erika connor

artist writer traveller

Camino tales

It started with my feet.

They carried me 800 kilometres across northern Spain, from Roncesvalles in the Pyrenees to Santiago de Compostela. It took 34 days.

Day 1, Roncesvalles, Pyrenees

I remember my first step, how I soon left my tracks behind me in snow, slush and mud. I was following the tracks of other pilgrims through a thick bush of holly and oak. It was called ‘The Witches’ Forest. When I came out the other side,  there was a cross to signify the burnings that took place…

I came to walk the Camino after my father died. I walked in his honour. He had travelled to Spain in his youth, and I sensed that he was with me. I wore his watch.

His motto was, ‘Be brave. Be strong. Watch for the sign.’

Day 2, Zubiri-Pamplona

I was followed by a little bird with red chest and twitching tail. Birds flew out of the hedges. I met horses with bells around their necks and hungry cats. I followed rivers and crossed bridges.

I lost the Camino and wandered afraid for hours through the industrial section of Pamplona. I could hardly walk. There was an excruciating pain behind my right knee that only got worse that night in the hostel. I was regressing through time, learning to walk for the first time. A conflict began between my body and my mind. My feet felt every kind of surface, every stone, every crack. My mind was only pulled to distance.

Day 3, Alto del Perdon, the Mount of  Forgiveness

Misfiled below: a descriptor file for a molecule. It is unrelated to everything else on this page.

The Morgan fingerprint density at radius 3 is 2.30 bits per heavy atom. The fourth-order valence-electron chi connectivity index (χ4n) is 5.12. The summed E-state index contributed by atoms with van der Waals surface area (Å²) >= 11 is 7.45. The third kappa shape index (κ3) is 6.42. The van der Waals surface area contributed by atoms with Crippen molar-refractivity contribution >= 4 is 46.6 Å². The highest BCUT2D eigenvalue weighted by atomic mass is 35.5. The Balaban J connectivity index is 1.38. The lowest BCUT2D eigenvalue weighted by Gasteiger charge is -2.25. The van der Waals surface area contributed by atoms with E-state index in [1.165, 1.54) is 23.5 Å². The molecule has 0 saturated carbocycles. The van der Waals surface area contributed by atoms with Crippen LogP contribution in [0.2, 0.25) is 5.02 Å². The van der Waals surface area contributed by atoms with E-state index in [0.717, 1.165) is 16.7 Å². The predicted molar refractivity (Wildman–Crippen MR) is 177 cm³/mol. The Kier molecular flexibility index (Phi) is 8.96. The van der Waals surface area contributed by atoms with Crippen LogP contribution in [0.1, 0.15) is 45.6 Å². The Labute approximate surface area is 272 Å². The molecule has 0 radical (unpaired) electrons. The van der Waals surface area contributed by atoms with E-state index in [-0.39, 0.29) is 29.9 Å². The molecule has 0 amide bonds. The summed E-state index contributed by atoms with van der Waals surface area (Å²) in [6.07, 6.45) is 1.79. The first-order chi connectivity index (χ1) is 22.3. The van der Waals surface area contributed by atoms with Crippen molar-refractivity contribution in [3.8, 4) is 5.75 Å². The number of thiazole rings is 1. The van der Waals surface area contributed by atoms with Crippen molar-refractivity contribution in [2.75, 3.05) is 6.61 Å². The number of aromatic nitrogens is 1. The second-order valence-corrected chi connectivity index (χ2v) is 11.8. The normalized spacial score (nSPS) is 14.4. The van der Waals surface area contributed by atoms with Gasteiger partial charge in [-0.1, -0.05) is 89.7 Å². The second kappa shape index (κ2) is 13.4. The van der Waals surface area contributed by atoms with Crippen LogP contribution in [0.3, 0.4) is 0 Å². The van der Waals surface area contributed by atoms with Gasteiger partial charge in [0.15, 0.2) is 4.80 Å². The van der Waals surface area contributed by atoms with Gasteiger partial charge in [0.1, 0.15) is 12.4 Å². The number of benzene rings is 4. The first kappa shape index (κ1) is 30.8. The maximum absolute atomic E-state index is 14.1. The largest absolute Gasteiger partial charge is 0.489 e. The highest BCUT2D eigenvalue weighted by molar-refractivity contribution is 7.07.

I sat down under the windmills, defeated. The blades of the wind turbines made a humming sound.

I told myself I couldn’t do it. My small pack felt so heavy. I was carrying too much. A lifetime of baggage. Who did I have to forgive the most? Myself…

I dragged myself to the summit and  found a procession of tin metal pilgrims and animals crossing the sky.  It was such a cheerful sight. Their sprightly figures walking with absolute purpose. They gave me courage. The wind renewed me. Far below in the valley I saw my next three villages and they did not seem impossible.

Day 5, Los Arcos

I walked with two fellow pilgrims, a German and an Australian. The people you find and walk with for days or weeks become your family. We shared the road straight as an arrow, as long as the day, crowned with blue sky. The open land was draped in gold, crimson and ochre. We called this place, ‘Happy Land’.

When we stopped to rest close to evening I noticed my mind was empty. I searched for words. There was nothing there. My body was humming. The exertion had stilled my mind. I was at complete peace.

The house we built for my father at a pilgrims’ shrine.


‘The Camino is about time, not distance. Find your own rhythm.”

(Austrian hostel owner who had walked four times.)


Day 8, Najera puppets

We danced down the cobblestone streets, with a lively marching band, tossing candies to crowds of children, dressed in costumes for St Gertrude, patron saint of pilgrims. There was a cow, a dragon, the pilgrim Santiago. I was the queen. Our heads were huge and heavy. We couldn’t see through the eyeholes as we whirled around, bumping into each other, laughing. It seemed that a 20-kilometre walk had done nothing to lessen our energy. We forgot who we were. We were becoming something else…